29 April 2011

No Yesterdays on the Road

What you've done becomes the judge of what you're going to do--especially in other people's minds. When you're traveling, you are what you are right there and then. People don't have your past to hold against you. No yesterdays on the road.
--William Least Heat Moon, Blue Highways

Apparently this winter has recorded some of the worst snow conditions in at least the last forty years. I've seen other articles that mention the worst winter in "living memory," "recorded history," and in the last 1,000 years. Not sure what all of that means, really; all I know is that while it was bad it still beats the winter I spent in Washington, DC, and that includes the winter I spent in Guadalajara, Mexico. So while it was bad, and while I sure hope it will be better next year, this year has provided many good memories, the latest (and maybe last for the ski season) came over Easter break in the Haute-Maurienne.

Where is the Haute-Maurienne? I'm not exactly sure. It's in France. It's in the Savoie. It presses up against Italy. Several little birds chirped to me that of the devastating winter the Haute-Maurienne was the northernmost region that was able to cash in on all the southern-tracking storms that evaded much of the Alps. So we packed the car, drove down to Chambéry, made a big left turn and headed for the wall of mountains that divides France and Italy.

We drove into the town of Modane and while I still wasn't quite sure where I was, I knew I had been equally lost there at some other point in my life. Then I saw the train station and a sign for a camp ground and then I knew. In early May of 1995 Wendy and I were bumming around Europe, hitchhiking and trying not to spend the few hundred dollars we made the previous winter while teaching skiing and running lifts in Berchtesgaden, Germany. The following is my diary entry for 02 May 1995.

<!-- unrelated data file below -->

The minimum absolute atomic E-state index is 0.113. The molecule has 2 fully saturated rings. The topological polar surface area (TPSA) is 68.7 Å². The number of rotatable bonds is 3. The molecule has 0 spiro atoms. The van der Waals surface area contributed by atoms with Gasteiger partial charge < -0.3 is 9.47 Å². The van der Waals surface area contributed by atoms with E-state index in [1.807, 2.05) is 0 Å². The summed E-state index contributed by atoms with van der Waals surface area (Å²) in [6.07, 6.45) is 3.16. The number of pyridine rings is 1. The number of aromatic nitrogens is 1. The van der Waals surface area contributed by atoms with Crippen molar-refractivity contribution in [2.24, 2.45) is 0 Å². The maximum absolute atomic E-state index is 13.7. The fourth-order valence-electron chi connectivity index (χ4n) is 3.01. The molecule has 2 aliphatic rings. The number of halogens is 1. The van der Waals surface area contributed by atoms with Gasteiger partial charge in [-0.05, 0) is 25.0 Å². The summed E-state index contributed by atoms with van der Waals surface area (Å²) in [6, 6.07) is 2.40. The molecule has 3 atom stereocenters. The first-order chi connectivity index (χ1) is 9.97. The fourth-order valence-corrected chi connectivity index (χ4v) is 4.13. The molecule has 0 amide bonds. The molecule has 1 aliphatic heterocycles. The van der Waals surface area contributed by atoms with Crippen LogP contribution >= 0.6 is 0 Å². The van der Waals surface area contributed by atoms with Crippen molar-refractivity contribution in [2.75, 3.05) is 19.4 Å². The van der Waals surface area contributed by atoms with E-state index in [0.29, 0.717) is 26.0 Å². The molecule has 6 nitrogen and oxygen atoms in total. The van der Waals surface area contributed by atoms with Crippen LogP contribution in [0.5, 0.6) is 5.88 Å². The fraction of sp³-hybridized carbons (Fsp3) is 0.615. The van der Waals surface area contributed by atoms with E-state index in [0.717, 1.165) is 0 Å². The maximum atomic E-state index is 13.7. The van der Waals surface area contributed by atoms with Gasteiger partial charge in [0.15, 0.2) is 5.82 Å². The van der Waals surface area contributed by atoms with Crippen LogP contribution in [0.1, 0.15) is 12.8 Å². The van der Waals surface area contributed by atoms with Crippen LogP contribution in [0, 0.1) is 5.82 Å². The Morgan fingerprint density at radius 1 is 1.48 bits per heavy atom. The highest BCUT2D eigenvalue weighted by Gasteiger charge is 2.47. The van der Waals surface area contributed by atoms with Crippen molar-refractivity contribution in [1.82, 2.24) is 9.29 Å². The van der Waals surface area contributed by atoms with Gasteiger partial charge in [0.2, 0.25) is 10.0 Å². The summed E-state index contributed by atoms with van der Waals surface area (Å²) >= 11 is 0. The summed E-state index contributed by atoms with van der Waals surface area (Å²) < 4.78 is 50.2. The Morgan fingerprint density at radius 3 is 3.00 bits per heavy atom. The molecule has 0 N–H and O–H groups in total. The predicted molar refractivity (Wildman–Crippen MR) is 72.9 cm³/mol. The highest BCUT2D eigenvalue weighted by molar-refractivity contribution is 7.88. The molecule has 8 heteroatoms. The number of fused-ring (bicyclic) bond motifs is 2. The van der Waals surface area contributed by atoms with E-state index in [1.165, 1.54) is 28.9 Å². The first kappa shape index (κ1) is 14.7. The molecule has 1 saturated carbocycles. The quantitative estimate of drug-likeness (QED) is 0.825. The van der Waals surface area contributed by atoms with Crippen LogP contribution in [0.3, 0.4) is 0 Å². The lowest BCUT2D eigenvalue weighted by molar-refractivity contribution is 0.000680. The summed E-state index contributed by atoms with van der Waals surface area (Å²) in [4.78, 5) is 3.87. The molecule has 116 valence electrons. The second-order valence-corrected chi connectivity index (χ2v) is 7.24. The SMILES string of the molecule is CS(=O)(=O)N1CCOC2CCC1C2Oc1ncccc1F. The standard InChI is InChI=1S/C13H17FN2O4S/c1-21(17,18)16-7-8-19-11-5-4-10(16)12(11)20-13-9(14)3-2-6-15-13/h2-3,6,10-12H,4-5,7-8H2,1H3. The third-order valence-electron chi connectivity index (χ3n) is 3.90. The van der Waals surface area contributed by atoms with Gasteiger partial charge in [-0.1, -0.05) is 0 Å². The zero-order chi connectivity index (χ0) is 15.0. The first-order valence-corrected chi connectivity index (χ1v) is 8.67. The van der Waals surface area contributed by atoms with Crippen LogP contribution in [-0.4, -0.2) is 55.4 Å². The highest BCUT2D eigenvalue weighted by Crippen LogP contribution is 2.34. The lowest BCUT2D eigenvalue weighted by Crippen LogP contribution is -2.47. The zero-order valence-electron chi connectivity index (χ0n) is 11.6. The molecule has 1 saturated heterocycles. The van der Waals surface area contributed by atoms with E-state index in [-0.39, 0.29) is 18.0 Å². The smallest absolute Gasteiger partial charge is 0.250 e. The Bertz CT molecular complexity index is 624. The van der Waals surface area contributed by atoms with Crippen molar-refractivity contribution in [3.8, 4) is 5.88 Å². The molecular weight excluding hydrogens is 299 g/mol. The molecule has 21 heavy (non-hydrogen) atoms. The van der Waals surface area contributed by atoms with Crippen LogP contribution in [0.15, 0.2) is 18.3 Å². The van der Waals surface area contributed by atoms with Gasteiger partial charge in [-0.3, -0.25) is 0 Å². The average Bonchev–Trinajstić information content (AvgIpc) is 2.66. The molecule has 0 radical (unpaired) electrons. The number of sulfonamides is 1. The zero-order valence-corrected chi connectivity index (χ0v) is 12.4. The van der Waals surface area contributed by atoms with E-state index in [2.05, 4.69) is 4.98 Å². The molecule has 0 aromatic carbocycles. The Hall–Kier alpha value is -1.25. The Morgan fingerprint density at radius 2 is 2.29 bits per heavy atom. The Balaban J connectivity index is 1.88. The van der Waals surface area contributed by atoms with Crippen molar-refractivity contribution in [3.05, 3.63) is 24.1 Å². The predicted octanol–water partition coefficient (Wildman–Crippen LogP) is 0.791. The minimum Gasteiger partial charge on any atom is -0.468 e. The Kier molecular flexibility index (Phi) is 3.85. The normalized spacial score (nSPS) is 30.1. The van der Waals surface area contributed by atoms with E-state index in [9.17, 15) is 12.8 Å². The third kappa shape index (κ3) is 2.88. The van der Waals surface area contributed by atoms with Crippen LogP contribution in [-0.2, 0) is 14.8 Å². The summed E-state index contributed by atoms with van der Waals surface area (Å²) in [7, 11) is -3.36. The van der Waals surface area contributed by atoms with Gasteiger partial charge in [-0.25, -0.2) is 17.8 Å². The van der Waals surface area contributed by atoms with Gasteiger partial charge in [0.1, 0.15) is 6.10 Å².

Modane, France

I'm in France.

We left Cannobio and had a difficult time hitchhiking out. Our spirits grew weak. Our theory is something like this: the Italians are weary of everyone who is not Italian--and obviously we don't look Italian. Also, the Italians are very much into their own fashion, music, social scene; they are very aware of themselves. They're not quite as active as the Germans, Swiss, etc. so they might not appreciate traveling as much. Regardless how accurate our assessment is we found hitching difficult, so after we found a ride to Novarra from an African from Ghana we opted for the train. One train to Torino, one train to the French border: Modane. I'm in France. I'm happy to be here.

We found a campsite, very nice, clean, uncrowded, took showers, very nice, we're clean, found a not so cheap restaurant to eat not so great food. Wendy put it on her credit card. Remember: do something to pay her back.

The town itself is rather miserable. It looks like at one time it was prosperous: many shops, bistros, restaurants. Now, most everything seems closed or abandoned. The surrounding area, however, is beautiful. The town is completely surrounded by the French & Italian Alps, snow-capped and ominous. The mountains don't look quite as 'kept' as the Swiss, German, Austrian Alps.

Wendy needs to meet her friend Sonja in Aachen, Germany on the 9th, we have to go to Barcelona first, so I'm thinking these next few days will be a mad rush to Spain. I hope I'm wrong. I would like to spend more time in France.

And so it was that we were about to spend more time in France and, specifically, in a part of France where
roughly two weeks and sixteen years earlier we felt a little bit lost but also full of wonder. This time, some birds hinted at decent snow, we now have a better idea of the wine and food of the Savoie, and, anyway, no matter what the weather conditions, when in the French and Italian Alps you're never far from something good. We had little to fear and continued to proceed up the valley.

We set our sights and kept our expectations at a controlled low. I really had no idea what kind of skiing to expect. The views from below, while beautiful, didn't look promising.

We chose the village of Bessans for no other reason than we found a good deal on an apartment that allowed dogs and that it was close to the top of the valley. In the winter Bessans is famous for its Nordic skiing and training grounds for Olympic Biathlon teams. At 1,700 meters Bessans and the valley floor were free of snow though spring had yet to break the surface. Temperatures still dipped below freezing at night and human life throughout the valley seemed at a standstill.